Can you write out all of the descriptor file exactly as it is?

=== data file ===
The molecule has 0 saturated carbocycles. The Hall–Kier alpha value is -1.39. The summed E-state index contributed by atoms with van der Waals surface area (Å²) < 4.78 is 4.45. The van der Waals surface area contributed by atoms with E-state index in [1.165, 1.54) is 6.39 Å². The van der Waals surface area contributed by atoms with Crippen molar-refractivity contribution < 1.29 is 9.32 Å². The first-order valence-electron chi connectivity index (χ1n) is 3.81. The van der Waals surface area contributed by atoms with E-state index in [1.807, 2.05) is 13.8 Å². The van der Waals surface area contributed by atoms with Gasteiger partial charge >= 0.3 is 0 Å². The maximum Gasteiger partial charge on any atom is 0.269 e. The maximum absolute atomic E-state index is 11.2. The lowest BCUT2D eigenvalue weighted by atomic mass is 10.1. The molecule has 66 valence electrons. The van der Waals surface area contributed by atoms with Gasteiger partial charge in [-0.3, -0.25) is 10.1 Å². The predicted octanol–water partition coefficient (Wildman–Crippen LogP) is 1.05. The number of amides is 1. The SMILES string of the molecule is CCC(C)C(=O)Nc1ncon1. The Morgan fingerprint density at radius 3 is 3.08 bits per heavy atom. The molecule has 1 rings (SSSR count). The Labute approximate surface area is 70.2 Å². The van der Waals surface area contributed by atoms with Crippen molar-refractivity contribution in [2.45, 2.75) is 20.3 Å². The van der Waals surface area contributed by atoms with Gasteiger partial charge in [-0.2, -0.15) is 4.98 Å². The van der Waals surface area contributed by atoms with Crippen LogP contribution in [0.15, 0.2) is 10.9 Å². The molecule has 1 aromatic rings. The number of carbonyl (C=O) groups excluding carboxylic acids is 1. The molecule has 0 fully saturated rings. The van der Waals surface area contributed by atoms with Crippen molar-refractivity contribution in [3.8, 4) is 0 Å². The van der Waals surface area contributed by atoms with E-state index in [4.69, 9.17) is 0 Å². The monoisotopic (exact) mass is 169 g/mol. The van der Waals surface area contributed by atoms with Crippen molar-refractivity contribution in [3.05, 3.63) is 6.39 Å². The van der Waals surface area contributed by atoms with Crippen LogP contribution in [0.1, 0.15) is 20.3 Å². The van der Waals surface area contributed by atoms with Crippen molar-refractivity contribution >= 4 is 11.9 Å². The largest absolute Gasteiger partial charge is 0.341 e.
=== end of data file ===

The molecule has 0 saturated carbocycles. The Hall–Kier alpha value is -1.39. The summed E-state index contributed by atoms with van der Waals surface area (Å²) < 4.78 is 4.45. The van der Waals surface area contributed by atoms with E-state index in [1.165, 1.54) is 6.39 Å². The van der Waals surface area contributed by atoms with Crippen molar-refractivity contribution < 1.29 is 9.32 Å². The first-order valence-electron chi connectivity index (χ1n) is 3.81. The van der Waals surface area contributed by atoms with E-state index in [1.807, 2.05) is 13.8 Å². The van der Waals surface area contributed by atoms with Gasteiger partial charge >= 0.3 is 0 Å². The maximum Gasteiger partial charge on any atom is 0.269 e. The maximum absolute atomic E-state index is 11.2. The lowest BCUT2D eigenvalue weighted by atomic mass is 10.1. The molecule has 66 valence electrons. The van der Waals surface area contributed by atoms with Gasteiger partial charge in [-0.3, -0.25) is 10.1 Å². The predicted octanol–water partition coefficient (Wildman–Crippen LogP) is 1.05. The number of amides is 1. The SMILES string of the molecule is CCC(C)C(=O)Nc1ncon1. The Morgan fingerprint density at radius 3 is 3.08 bits per heavy atom. The molecule has 1 rings (SSSR count). The Labute approximate surface area is 70.2 Å². The van der Waals surface area contributed by atoms with Crippen molar-refractivity contribution in [2.45, 2.75) is 20.3 Å². The van der Waals surface area contributed by atoms with Gasteiger partial charge in [-0.2, -0.15) is 4.98 Å². The van der Waals surface area contributed by atoms with Crippen LogP contribution in [0.15, 0.2) is 10.9 Å². The molecule has 1 aromatic rings. The number of carbonyl (C=O) groups excluding carboxylic acids is 1. The molecule has 0 fully saturated rings. The van der Waals surface area contributed by atoms with Crippen molar-refractivity contribution in [3.8, 4) is 0 Å². The van der Waals surface area contributed by atoms with E-state index in [4.69, 9.17) is 0 Å². The monoisotopic (exact) mass is 169 g/mol. The van der Waals surface area contributed by atoms with Crippen molar-refractivity contribution in [3.05, 3.63) is 6.39 Å². The van der Waals surface area contributed by atoms with Crippen LogP contribution in [0.1, 0.15) is 20.3 Å². The van der Waals surface area contributed by atoms with Crippen molar-refractivity contribution >= 4 is 11.9 Å². The largest absolute Gasteiger partial charge is 0.341 e.